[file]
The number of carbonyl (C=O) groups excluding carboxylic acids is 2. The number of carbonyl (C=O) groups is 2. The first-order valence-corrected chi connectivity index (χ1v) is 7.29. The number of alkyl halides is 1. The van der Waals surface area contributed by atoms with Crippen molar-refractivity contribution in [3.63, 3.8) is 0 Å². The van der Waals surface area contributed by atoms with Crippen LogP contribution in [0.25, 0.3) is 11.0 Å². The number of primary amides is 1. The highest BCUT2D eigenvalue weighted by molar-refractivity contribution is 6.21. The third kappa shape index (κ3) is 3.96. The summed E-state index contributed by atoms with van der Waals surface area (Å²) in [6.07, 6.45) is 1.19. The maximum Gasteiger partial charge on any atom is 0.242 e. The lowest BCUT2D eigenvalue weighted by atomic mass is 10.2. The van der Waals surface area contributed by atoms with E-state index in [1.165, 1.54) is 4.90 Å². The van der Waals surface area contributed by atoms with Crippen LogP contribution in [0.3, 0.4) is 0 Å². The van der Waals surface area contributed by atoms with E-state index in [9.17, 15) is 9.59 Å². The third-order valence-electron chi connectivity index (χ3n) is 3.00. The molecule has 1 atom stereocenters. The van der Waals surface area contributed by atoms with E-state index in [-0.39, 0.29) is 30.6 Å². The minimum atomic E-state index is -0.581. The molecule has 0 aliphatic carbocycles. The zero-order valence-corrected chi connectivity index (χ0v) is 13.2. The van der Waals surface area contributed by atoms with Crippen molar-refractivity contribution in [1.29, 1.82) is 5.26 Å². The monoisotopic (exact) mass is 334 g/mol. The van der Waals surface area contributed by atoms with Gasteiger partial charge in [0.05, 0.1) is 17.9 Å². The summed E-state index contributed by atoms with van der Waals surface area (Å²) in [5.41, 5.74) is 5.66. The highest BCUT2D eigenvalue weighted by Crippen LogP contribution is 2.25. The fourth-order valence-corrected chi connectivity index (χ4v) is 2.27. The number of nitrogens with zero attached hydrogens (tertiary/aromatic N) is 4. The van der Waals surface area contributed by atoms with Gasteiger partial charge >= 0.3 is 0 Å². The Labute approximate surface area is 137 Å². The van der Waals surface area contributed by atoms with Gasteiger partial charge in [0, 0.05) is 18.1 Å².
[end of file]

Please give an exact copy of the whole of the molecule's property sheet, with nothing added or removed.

The number of carbonyl (C=O) groups excluding carboxylic acids is 2. The number of carbonyl (C=O) groups is 2. The first-order valence-corrected chi connectivity index (χ1v) is 7.29. The number of alkyl halides is 1. The van der Waals surface area contributed by atoms with Crippen molar-refractivity contribution in [3.63, 3.8) is 0 Å². The van der Waals surface area contributed by atoms with Crippen LogP contribution in [0.25, 0.3) is 11.0 Å². The number of primary amides is 1. The highest BCUT2D eigenvalue weighted by molar-refractivity contribution is 6.21. The third kappa shape index (κ3) is 3.96. The summed E-state index contributed by atoms with van der Waals surface area (Å²) in [6.07, 6.45) is 1.19. The maximum Gasteiger partial charge on any atom is 0.242 e. The lowest BCUT2D eigenvalue weighted by atomic mass is 10.2. The van der Waals surface area contributed by atoms with E-state index in [1.165, 1.54) is 4.90 Å². The van der Waals surface area contributed by atoms with Crippen LogP contribution in [0.3, 0.4) is 0 Å². The van der Waals surface area contributed by atoms with E-state index in [9.17, 15) is 9.59 Å². The third-order valence-electron chi connectivity index (χ3n) is 3.00. The molecule has 1 atom stereocenters. The van der Waals surface area contributed by atoms with E-state index in [-0.39, 0.29) is 30.6 Å². The minimum atomic E-state index is -0.581. The molecule has 0 aliphatic carbocycles. The zero-order valence-corrected chi connectivity index (χ0v) is 13.2. The van der Waals surface area contributed by atoms with Crippen molar-refractivity contribution in [1.29, 1.82) is 5.26 Å². The monoisotopic (exact) mass is 334 g/mol. The van der Waals surface area contributed by atoms with Gasteiger partial charge in [0.05, 0.1) is 17.9 Å². The summed E-state index contributed by atoms with van der Waals surface area (Å²) in [5.41, 5.74) is 5.66. The highest BCUT2D eigenvalue weighted by Crippen LogP contribution is 2.25. The fourth-order valence-corrected chi connectivity index (χ4v) is 2.27. The number of nitrogens with zero attached hydrogens (tertiary/aromatic N) is 4. The van der Waals surface area contributed by atoms with Gasteiger partial charge >= 0.3 is 0 Å². The Labute approximate surface area is 137 Å². The van der Waals surface area contributed by atoms with Gasteiger partial charge in [0, 0.05) is 18.1 Å².